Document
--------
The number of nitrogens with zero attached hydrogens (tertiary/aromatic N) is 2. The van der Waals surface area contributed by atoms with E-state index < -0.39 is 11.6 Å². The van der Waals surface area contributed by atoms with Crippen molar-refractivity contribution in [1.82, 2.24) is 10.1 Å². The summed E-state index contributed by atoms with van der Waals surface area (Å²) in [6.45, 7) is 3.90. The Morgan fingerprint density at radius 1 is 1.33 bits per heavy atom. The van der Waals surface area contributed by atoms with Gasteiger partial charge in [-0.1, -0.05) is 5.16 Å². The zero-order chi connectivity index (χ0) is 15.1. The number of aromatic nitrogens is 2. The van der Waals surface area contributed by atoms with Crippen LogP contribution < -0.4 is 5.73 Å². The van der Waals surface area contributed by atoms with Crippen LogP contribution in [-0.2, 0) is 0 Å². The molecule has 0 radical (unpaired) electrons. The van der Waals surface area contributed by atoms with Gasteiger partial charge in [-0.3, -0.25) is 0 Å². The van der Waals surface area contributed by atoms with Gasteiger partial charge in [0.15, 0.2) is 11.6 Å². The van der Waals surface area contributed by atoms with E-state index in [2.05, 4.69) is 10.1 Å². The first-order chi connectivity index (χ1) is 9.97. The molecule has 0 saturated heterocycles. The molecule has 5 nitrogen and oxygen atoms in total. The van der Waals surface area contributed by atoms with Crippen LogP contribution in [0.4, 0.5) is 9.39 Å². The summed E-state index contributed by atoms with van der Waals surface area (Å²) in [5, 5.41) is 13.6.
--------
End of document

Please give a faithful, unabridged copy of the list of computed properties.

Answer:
The number of nitrogens with zero attached hydrogens (tertiary/aromatic N) is 2. The van der Waals surface area contributed by atoms with E-state index < -0.39 is 11.6 Å². The van der Waals surface area contributed by atoms with Crippen molar-refractivity contribution in [1.82, 2.24) is 10.1 Å². The summed E-state index contributed by atoms with van der Waals surface area (Å²) in [6.45, 7) is 3.90. The Morgan fingerprint density at radius 1 is 1.33 bits per heavy atom. The van der Waals surface area contributed by atoms with Gasteiger partial charge in [-0.1, -0.05) is 5.16 Å². The zero-order chi connectivity index (χ0) is 15.1. The number of aromatic nitrogens is 2. The van der Waals surface area contributed by atoms with Crippen LogP contribution < -0.4 is 5.73 Å². The van der Waals surface area contributed by atoms with Crippen LogP contribution in [-0.2, 0) is 0 Å². The molecule has 0 radical (unpaired) electrons. The van der Waals surface area contributed by atoms with Gasteiger partial charge in [-0.3, -0.25) is 0 Å². The van der Waals surface area contributed by atoms with Gasteiger partial charge in [0.15, 0.2) is 11.6 Å². The van der Waals surface area contributed by atoms with E-state index in [2.05, 4.69) is 10.1 Å². The first-order chi connectivity index (χ1) is 9.97. The molecule has 0 saturated heterocycles. The molecule has 5 nitrogen and oxygen atoms in total. The van der Waals surface area contributed by atoms with Crippen LogP contribution in [0.4, 0.5) is 9.39 Å². The summed E-state index contributed by atoms with van der Waals surface area (Å²) in [5, 5.41) is 13.6.